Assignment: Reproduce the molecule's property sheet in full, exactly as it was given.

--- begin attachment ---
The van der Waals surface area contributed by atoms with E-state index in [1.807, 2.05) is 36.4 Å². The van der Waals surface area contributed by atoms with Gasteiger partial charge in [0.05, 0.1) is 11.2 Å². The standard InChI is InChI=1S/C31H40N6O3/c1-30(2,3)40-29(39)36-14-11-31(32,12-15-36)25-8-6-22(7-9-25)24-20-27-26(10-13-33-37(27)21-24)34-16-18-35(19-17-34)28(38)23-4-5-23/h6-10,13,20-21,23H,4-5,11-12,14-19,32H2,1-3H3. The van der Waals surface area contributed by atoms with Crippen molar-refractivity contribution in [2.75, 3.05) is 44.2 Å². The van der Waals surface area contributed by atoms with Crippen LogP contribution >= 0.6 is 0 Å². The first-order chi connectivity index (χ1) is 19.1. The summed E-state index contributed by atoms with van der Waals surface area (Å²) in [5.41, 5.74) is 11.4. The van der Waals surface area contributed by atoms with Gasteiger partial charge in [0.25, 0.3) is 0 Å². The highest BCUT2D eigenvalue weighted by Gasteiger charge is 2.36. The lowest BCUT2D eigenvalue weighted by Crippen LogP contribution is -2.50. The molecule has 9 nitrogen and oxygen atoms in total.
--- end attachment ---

The van der Waals surface area contributed by atoms with E-state index in [1.807, 2.05) is 36.4 Å². The van der Waals surface area contributed by atoms with Gasteiger partial charge in [0.05, 0.1) is 11.2 Å². The standard InChI is InChI=1S/C31H40N6O3/c1-30(2,3)40-29(39)36-14-11-31(32,12-15-36)25-8-6-22(7-9-25)24-20-27-26(10-13-33-37(27)21-24)34-16-18-35(19-17-34)28(38)23-4-5-23/h6-10,13,20-21,23H,4-5,11-12,14-19,32H2,1-3H3. The van der Waals surface area contributed by atoms with Crippen molar-refractivity contribution in [2.75, 3.05) is 44.2 Å². The van der Waals surface area contributed by atoms with Crippen LogP contribution >= 0.6 is 0 Å². The first-order chi connectivity index (χ1) is 19.1. The summed E-state index contributed by atoms with van der Waals surface area (Å²) in [5.41, 5.74) is 11.4. The van der Waals surface area contributed by atoms with Gasteiger partial charge in [0.25, 0.3) is 0 Å². The highest BCUT2D eigenvalue weighted by Gasteiger charge is 2.36. The lowest BCUT2D eigenvalue weighted by Crippen LogP contribution is -2.50. The molecule has 9 nitrogen and oxygen atoms in total.